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Old 15th March 2011, 00:43   #1831
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I would still vote for more RAM. You do not need it right away but it will futureproof your pc.
Can be added when, and if it is ever needed. Buy 2 * 2gb --- and you can add another 2 * 2gb later.

That pays for your faster processor if you want it!

There really is an if there. Why would you want a slower processor? Because they use less power, run cooler and need less air moving to keep them cool, which makes for a quieter machine. I bought a 3.2Mhz, last year: it is entirely possible that I would have been happier with a 3.0, or even a 2.8!
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Old 15th March 2011, 10:23   #1832
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Can be added when, and if it is ever needed. Buy 2 * 2gb --- and you can add another 2 * 2gb later.

That pays for your faster processor if you want it!

There really is an if there. Why would you want a slower processor? Because they use less power, run cooler and need less air moving to keep them cool, which makes for a quieter machine. I bought a 3.2Mhz, last year: it is entirely possible that I would have been happier with a 3.0, or even a 2.8!
I would vote for 1x4GB now and another 1x4GB later if funds are constrained. With multitasking RAM is more useful compared to faster CPU.

I have rarely felt the need for faster processor even though I do a lot of CAD & Satellite Image processing where more speed helps, but find the incremental cost (and associated cooling paraphernalia) of faster processors not worth it. Instead I have spent my energies in developing parallel processing algorithms, hence I get a 6x+ speed up, on 8 cores, which is way more VFM compared to a faster processor! As most of the mainstream software is adopting parallel processing and as the CPU comes with more cores there is very little justification for faster CPU.
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Old 15th March 2011, 14:33   #1833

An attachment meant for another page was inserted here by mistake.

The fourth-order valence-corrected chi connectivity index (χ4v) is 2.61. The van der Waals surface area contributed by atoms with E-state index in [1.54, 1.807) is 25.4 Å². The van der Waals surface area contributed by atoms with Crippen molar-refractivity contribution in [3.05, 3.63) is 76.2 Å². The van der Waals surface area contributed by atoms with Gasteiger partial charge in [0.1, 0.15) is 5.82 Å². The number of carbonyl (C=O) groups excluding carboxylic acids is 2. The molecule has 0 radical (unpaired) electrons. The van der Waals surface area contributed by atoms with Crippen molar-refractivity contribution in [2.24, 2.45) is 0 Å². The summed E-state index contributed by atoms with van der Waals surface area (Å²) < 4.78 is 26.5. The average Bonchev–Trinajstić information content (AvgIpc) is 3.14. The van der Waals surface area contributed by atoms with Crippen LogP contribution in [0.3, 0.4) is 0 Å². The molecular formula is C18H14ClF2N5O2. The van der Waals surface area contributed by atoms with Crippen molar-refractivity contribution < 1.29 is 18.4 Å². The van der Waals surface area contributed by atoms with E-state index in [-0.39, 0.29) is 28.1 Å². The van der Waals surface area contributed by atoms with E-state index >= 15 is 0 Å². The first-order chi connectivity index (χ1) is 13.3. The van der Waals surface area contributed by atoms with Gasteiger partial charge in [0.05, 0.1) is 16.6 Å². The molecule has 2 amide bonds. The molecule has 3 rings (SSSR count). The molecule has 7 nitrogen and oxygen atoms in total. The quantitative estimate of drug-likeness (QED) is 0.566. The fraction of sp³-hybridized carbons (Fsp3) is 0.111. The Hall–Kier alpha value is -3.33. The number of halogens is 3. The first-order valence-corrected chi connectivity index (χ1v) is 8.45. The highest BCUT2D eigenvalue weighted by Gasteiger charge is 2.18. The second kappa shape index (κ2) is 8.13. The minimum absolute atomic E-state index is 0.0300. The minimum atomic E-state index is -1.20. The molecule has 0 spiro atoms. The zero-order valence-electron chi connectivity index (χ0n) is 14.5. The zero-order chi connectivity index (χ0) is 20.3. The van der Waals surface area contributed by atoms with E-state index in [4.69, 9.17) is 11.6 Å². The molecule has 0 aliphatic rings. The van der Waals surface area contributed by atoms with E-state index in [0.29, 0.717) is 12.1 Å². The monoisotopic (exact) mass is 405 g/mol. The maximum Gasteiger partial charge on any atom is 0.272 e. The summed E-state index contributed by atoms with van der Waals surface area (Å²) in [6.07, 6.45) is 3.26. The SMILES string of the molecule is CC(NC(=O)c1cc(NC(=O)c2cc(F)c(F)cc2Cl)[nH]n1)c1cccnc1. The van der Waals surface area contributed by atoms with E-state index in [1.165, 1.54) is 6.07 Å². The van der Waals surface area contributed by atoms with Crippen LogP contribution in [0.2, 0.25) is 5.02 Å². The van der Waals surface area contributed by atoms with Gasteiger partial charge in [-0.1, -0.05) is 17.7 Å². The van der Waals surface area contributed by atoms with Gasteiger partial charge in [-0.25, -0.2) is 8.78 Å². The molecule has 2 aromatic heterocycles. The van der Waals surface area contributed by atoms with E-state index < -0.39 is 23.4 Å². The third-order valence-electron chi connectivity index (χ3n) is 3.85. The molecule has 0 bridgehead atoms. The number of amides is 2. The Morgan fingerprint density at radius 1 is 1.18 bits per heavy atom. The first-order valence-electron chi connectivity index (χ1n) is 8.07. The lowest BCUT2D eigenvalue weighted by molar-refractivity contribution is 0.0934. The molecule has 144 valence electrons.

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I feel that 2 * 2 is better than 4, so that both memory channels are used and the result should be faster. However, I admit to not really understanding the architecture.

According to my motherboard manual: "Enabling dual channel memory mode will double the original memory bandwidth ... ... ... Dual channel mode cannot be enabled if only one DDR3 memory module is installed"

I really feel, though that it is better to use both channels.

It is important to know which OS is to be used, and what the major purpose of the machine will be before suggesting memory needed. I suspect that there are enormous amounts of wasted money sitting in PC memory sockets around the world.
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Old 15th March 2011, 18:09   #1834
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I feel that 2 * 2 is better than 4, so that both memory channels are used and the result should be faster. However, I admit to not really understanding the architecture.

According to my motherboard manual: "Enabling dual channel memory mode will double the original memory bandwidth ... ... ... Dual channel mode cannot be enabled if only one DDR3 memory module is installed"

I really feel, though that it is better to use both channels.

It is important to know which OS is to be used, and what the major purpose of the machine will be before suggesting memory needed. I suspect that there are enormous amounts of wasted money sitting in PC memory sockets around the world.
Getting 2x2gb dual channel right now means, the buyer will have to empty 1 slot at a later time. This will be a waste for 2gb stick and the user can only upgrade to 6gb or waste both 2gb sticks.

1x4 gb now will provide enough power for now and he can then get another 1x4 later. With two sticks in place, the computer will still run in dual-channel mode at a later point in time.

I am runnning a decade old celeron 1ghz OC'd to 1.35 with 512mb DDR@133mhz. The pc does office, internet, occassional youtube videos and e-mail job more than satisfactorily.

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I would vote for 1x4GB now and another 1x4GB later if funds are constrained. With multitasking RAM is more useful compared to faster CPU.
Agreed. Hence I suggested an AMD. AMD's are more VFM in general. While i series are more powerful, the power is not really needed.

Last edited by devarshi84 : 15th March 2011 at 18:11.
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Old 15th March 2011, 20:16   #1835